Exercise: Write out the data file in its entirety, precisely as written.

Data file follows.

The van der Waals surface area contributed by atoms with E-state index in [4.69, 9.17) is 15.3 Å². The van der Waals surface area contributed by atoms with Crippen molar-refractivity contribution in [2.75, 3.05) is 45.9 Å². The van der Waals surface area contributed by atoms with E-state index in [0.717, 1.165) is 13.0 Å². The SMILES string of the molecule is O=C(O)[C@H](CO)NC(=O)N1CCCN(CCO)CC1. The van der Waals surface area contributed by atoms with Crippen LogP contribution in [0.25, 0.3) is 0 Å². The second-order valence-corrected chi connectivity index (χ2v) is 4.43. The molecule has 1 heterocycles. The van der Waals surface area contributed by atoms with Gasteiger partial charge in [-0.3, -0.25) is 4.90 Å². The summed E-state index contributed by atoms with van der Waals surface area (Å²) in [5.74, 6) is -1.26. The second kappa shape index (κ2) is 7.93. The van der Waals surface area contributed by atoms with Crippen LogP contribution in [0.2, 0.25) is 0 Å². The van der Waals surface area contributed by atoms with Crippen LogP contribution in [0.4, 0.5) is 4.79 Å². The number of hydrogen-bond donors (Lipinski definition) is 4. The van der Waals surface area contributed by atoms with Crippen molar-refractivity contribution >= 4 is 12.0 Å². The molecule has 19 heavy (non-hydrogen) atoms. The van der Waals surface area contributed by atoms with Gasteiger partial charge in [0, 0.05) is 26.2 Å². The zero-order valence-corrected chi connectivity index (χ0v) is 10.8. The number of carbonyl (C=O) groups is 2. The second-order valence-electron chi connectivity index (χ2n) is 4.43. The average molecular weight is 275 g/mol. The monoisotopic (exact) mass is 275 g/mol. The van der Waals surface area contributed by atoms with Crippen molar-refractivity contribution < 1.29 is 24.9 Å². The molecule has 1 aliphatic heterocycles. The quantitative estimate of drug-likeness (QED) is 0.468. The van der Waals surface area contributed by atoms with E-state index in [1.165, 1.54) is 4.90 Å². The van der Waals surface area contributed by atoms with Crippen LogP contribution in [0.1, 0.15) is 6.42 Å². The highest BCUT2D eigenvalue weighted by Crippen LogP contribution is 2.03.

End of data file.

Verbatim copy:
The van der Waals surface area contributed by atoms with E-state index in [4.69, 9.17) is 15.3 Å². The van der Waals surface area contributed by atoms with Crippen molar-refractivity contribution in [2.75, 3.05) is 45.9 Å². The van der Waals surface area contributed by atoms with E-state index in [0.717, 1.165) is 13.0 Å². The SMILES string of the molecule is O=C(O)[C@H](CO)NC(=O)N1CCCN(CCO)CC1. The van der Waals surface area contributed by atoms with Crippen LogP contribution in [0.25, 0.3) is 0 Å². The second-order valence-corrected chi connectivity index (χ2v) is 4.43. The molecule has 1 heterocycles. The van der Waals surface area contributed by atoms with Gasteiger partial charge in [-0.3, -0.25) is 4.90 Å². The summed E-state index contributed by atoms with van der Waals surface area (Å²) in [5.74, 6) is -1.26. The second kappa shape index (κ2) is 7.93. The van der Waals surface area contributed by atoms with Crippen LogP contribution in [0.2, 0.25) is 0 Å². The van der Waals surface area contributed by atoms with Crippen LogP contribution in [0.4, 0.5) is 4.79 Å². The number of hydrogen-bond donors (Lipinski definition) is 4. The van der Waals surface area contributed by atoms with Crippen molar-refractivity contribution >= 4 is 12.0 Å². The molecule has 19 heavy (non-hydrogen) atoms. The van der Waals surface area contributed by atoms with Gasteiger partial charge in [0, 0.05) is 26.2 Å². The zero-order valence-corrected chi connectivity index (χ0v) is 10.8. The number of carbonyl (C=O) groups is 2. The second-order valence-electron chi connectivity index (χ2n) is 4.43. The average molecular weight is 275 g/mol. The monoisotopic (exact) mass is 275 g/mol. The van der Waals surface area contributed by atoms with Crippen molar-refractivity contribution < 1.29 is 24.9 Å². The molecule has 1 aliphatic heterocycles. The quantitative estimate of drug-likeness (QED) is 0.468. The van der Waals surface area contributed by atoms with E-state index in [1.165, 1.54) is 4.90 Å². The van der Waals surface area contributed by atoms with Crippen LogP contribution in [0.1, 0.15) is 6.42 Å². The highest BCUT2D eigenvalue weighted by Crippen LogP contribution is 2.03.